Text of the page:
A Couple’s Odyssey

Too much of Daniel Ramos” childhood revolved around the church His mother Elizabeth Garcia Ramos a minister’s daughter who became a minister’s wife and his father Ismael spent a lot of time on his ministry and as a result so did their family Daniel the youngest of five siblings was never at home there His discovery of why would shape his future in ways he could never imagine

For Daniel church was full of contradictions he could not reconcile against his mother’s teachings at home”original sin” the “trinity” and the idea that some commandments were followed and some were obsolete did not make sense and were in conflict with what he was learning from his mother What he heard in church seemed to go directly against what his mother would teach him about the Bible It was not until he was twelve years old that he began to understand why he felt caught between what seemed like different traditions It was then Daniel learned that his mother’s family was once Jewish

Dan’s mother’s family the Garcias came to New Spain in the early 1500s and settled in what quickly became known as Garciasville due to the prevalence of that surname (today part of Texas) They came to New Spain fleeing the Inquisition and settled down as outward Christians with a fear of the Roman Catholic Church They remained heavily monotheistic and their Jewry remained a secret handed down within the family From what is known today from family trees they remained tightknit and tended to marry into other cryptoJewish families Perez Saenz Farias Sepulveda; all names that recur throughout the family tree They also retained an aversion to consuming blood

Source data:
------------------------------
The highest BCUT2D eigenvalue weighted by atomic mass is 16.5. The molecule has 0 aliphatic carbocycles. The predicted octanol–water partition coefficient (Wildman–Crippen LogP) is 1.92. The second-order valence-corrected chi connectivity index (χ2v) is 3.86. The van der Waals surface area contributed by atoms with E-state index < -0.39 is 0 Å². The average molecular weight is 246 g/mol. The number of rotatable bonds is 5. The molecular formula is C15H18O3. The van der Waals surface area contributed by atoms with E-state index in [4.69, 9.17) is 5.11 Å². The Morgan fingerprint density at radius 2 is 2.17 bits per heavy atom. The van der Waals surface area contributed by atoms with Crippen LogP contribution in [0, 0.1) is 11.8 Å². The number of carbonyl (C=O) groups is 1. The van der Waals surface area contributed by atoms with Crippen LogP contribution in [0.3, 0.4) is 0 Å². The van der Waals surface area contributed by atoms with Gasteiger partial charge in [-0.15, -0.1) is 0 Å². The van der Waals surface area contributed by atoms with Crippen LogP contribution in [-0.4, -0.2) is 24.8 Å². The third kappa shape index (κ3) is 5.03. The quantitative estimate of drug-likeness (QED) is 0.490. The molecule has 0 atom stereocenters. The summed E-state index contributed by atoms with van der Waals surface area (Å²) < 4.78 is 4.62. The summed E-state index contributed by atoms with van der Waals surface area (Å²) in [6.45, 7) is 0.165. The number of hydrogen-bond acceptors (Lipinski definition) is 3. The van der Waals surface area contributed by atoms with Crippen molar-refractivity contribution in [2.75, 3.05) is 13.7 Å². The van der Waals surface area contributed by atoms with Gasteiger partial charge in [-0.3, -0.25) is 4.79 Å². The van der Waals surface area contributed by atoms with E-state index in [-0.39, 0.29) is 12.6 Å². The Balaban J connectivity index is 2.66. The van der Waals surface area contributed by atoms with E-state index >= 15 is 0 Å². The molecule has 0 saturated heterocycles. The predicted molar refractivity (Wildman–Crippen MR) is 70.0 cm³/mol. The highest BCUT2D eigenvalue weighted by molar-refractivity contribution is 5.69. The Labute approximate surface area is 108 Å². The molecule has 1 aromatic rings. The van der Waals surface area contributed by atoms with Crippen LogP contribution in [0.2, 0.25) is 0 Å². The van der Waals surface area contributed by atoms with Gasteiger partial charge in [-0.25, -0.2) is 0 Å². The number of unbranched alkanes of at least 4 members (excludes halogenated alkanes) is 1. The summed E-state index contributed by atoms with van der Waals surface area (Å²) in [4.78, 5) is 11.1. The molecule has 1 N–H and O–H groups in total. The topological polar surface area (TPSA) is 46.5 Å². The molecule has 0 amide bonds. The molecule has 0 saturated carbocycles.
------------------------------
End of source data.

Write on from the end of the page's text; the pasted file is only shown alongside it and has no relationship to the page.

Armed with the knowledge of his true history Daniel no longer felt comfortable at church and eventually stopped attending feeling unable to stomach listening to what to him were contradictions in faith After high school he joined the US Navy and became a submariner serving in the first Gulf War On his own he was free to explore Judaism and began attending services in a Navy synagogue Suddenly religion began to make sense

In 1996 having finished his tour in the Navy Daniel moved to Austin Texas In 1999 at a wedding in the Rio Grande Valley he met Michelle Guerra a native of San Juan TX who was a senior at a Pennsylvania college It was no coincidence that they met at a wedding; Daniel a groomsman was assigned to escort Michelle a bridesmaid and friend of the bride The two hit it off from the start After graduating from college later that same year Michelle moved to Austin partly for the thriving job market but mostly to continue seeing Daniel After a lengthy courtship the two became engaged and made plans to marry in May 2003

Michelle had grown up in a devout Roman Catholic family; however as a teenager she began to question her faith and her agreement with the teachings of the Church By the time she was in college she had stopped attending services and frequently got into tiffs with her family because of her criticism of Church doctrine and her refusal sometimes to go to services at all Unfortunately Michelle’s father Ruben was often blamed by her mother Juanita for their daughter’s aversion to the Church “She takes after your side of the family!”